Stefan Krattenmacher takes a closer look
at a 1830’s instrument by Bernhard Simon Fendt
The Fendts- father Bernhard and his eldest son Bernhard Simon- gifted craftsmen whose skill in violin making were of the highest standard. However, this was not the only thing they had in common. They also both suffered poverty for most of their lives caused by their extravagant life styles.
Bernhard Fendt was born in 1776 in Innsbruck, Tyrol, into a family of violin makers. His mother Anna was related to the Klotz family in Mittenwald. Fendt learned his trade with his Paris-based uncle François, who had moved there in 1760.
By the time Fendt joined him, François was already well established as a maker.
In 1798, two years after his uncle’s death, Bernhard Fendt left good food and wine behind, and moved to London.
On his arrival, he married Caroline (his first wife and mother of Bernhard Simon), and joined the workshop of Thomas Dodd in Covent Garden, where he stayed for 11 years. John Frederick Lott sen., another great bass maker from that period, worked alongside him at Dodd’s. When Dodd moved his workshop to St. Martins Lane, Fendt left and became head of John Betts’ workshop for the ensuing 14 years. After an argument with Betts, Fendt joined Bett’s nephew Vernon in a new shop at 37 Cornhill. To this day, we only know of one violin bearing a label by Bernhard Fendt, as most of his work was carried out under the name of other makers.
Born in 1801, Bernhard Simon Fendt studied with his father in John Betts’ workshop, and he remained there until c. 1823. In the early 1830’s he went into partnership with Charles Joseph Farn, (an ex-employee of Vernon’s), at 72 Lombard Street, London. After Farn’s death, he started a business with Georg Prudy, first based in the city, with later branches in Haymarket and Soho. Bernhard Simon Fendt died in 1852 , the same year as his 19-year-old son William, who had worked with him as an assistant.
The double bass shown here dates from the 1830s and is a very good example of Bernhard Simon’s work. Although the instrument is not labelled or stamped, it bears clear marks of the maker’s hand.
The bass takes a Maggini pattern as a model, and it displays grace and a perfectly balanced outline. Size obviously did not an matter to Fendt, as the instrument is of a grand scale. (Not only Fendt followed this trend in early-19th-century London, but most of the other English makers worked to similar proportions). The combination of a flat back, deep rib height and a highly arched table -made of first class, fine grain spruce- produces a very powerful, dark, focused and immediate sound. The instrument’s strength lies not only in the volume created because of its size, but also in the sound quality, as the player can feel that his pp still carries a certain richness right at the back of a big hall.
This bass is now the everyday companion of John Law, Principal Bass of the Welsh National Opera Orchestra. Using Pirastro’s Oliv label, he says that the sonority of the whole orchestra is enriched by the depth of tone of this instrument. To him, it is like having an entire section under his bow.
The f-holes of this bass are identical to the ones carved by John Betts on his Maggini copies- maybe Fendt took the pattern with him after leaving the Betts workshop. The f-holes form a wide platform across the table arching and add to the character of the instrument. The arching is designed in a Cremonese style.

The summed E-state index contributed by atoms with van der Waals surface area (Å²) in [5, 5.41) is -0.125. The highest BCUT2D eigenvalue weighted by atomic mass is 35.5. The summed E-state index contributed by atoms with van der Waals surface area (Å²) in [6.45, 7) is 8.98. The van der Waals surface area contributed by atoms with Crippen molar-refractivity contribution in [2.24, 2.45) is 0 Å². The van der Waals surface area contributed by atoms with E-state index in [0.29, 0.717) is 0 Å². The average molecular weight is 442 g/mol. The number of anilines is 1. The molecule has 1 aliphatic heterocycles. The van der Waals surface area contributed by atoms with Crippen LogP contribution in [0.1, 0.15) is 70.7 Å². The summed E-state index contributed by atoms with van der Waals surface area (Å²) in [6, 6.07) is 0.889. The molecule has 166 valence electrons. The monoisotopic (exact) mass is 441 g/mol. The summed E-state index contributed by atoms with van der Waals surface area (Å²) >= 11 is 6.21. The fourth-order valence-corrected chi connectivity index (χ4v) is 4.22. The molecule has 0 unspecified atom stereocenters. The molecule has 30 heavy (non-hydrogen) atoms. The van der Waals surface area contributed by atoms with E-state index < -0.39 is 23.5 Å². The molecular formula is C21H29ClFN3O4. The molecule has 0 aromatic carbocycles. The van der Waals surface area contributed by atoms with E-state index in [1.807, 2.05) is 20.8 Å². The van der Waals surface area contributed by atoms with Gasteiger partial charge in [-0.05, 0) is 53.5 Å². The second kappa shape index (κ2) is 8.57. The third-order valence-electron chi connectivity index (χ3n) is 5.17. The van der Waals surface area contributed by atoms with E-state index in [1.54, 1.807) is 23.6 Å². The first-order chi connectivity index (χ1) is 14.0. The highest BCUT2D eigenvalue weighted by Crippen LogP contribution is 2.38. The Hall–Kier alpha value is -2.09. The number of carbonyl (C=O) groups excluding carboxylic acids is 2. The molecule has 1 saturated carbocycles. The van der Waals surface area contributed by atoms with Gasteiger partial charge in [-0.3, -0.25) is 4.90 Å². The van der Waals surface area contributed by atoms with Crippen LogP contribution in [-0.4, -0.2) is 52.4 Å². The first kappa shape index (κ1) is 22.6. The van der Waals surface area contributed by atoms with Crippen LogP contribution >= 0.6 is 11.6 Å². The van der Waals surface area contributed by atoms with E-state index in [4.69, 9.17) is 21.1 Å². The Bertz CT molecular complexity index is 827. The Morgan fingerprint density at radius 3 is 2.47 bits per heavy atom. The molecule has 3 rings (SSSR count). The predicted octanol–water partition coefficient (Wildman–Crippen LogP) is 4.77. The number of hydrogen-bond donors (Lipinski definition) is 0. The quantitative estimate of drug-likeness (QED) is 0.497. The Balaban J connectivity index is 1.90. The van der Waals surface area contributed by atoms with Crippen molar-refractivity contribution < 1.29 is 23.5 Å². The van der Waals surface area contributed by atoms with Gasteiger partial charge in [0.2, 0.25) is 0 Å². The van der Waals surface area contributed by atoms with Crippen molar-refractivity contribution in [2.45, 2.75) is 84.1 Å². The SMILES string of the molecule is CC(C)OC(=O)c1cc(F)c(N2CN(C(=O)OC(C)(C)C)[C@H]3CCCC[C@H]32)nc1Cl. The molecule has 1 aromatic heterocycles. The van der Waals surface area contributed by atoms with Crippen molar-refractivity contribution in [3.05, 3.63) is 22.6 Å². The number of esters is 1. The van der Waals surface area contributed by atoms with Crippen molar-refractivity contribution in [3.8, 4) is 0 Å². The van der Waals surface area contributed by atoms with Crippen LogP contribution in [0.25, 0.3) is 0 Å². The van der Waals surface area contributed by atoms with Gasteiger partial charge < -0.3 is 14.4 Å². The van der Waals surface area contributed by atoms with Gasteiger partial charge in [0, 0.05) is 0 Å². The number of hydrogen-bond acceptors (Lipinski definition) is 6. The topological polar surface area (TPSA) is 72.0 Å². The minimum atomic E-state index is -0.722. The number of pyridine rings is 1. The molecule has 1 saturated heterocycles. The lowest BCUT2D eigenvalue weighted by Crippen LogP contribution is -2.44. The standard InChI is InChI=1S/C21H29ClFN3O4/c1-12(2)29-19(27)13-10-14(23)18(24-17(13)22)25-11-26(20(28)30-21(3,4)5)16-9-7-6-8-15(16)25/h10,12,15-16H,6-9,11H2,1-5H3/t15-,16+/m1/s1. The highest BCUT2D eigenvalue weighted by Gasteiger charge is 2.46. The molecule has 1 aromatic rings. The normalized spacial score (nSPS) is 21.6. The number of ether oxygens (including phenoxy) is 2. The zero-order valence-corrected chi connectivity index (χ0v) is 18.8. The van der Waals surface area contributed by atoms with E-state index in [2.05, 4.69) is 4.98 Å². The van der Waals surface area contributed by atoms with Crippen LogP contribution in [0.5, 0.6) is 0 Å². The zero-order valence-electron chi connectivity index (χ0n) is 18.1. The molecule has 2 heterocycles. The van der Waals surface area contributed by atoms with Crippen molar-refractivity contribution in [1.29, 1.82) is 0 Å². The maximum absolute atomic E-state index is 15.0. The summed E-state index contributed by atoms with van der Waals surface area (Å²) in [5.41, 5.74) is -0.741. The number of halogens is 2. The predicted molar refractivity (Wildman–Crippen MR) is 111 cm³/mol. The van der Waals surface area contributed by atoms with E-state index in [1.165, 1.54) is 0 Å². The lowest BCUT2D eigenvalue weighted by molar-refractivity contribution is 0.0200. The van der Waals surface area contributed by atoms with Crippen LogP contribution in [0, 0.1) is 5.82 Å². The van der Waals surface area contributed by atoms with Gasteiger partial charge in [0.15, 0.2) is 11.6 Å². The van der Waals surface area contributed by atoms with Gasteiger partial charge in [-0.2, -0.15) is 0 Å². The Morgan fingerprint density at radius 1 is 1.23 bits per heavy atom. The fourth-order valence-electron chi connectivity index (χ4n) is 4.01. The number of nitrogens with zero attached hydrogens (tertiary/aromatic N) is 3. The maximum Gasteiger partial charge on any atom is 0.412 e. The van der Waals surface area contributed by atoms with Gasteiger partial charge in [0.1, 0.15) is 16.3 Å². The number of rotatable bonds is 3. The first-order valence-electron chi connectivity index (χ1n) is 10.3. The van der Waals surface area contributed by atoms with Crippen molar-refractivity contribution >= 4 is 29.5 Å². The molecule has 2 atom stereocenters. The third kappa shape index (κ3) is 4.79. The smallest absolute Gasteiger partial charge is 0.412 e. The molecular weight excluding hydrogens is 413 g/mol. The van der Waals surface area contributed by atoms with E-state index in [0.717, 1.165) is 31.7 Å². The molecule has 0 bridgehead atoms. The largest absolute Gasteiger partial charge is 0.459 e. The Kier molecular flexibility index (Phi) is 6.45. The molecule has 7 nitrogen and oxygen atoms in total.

Like most of his contemporaries, Fendt used willow for his double purfling. The black and white are of similar width and slightly cracked in the wear areas. The cutting shows a master’s hand at work, it is laid with elegance and precision. Table and back are pinned to the block in order to hold them into place. The maple used for the back and ribs is not from the same tree, the back being not as strongly figured as the ribs. The back is quarter sawn, and even after nearly two hundred years the back is still perfectly straight.
The whole instrument is in good condition, only one of the middle-bout ribs has a crack splitting the entire rib into two separate pieces. Block and linings are made of pine and are joined to the ribs with great skill. The large upper-block used to provide a substantial platform for the neck-block and was pinned only (it has now been fitted into the block)
The fine craftsmanship of the body of the instrument is rounded off in the design and cutting of the scroll. This head shows his beautiful throughout: the extra half-turn and the pinned ear extensions are typical of Fendt s work. The volute is cut only slightly at the wide end of the scroll, but it runs more deeply in the final narrow turn. The walls of the pegbox are relatively parallel and broad, so there is plenty of space for the strings to find their way to the pegs. Fendt wanted only the best for this bass, since the Baker machine heads are fitted with ivory handles and made in the best English manner.
The instrument was probably first fitted with three strings, but was soon altered to four. The original tailpiece is made of ebony, and on the top nut Fendt used ivory. The varnish is of a soft quality; the ground colour is yellow base upon with a orange layer on the top. The colour of the table is considerably darker.
Originally published in Double Bassist 19, Winter 2001
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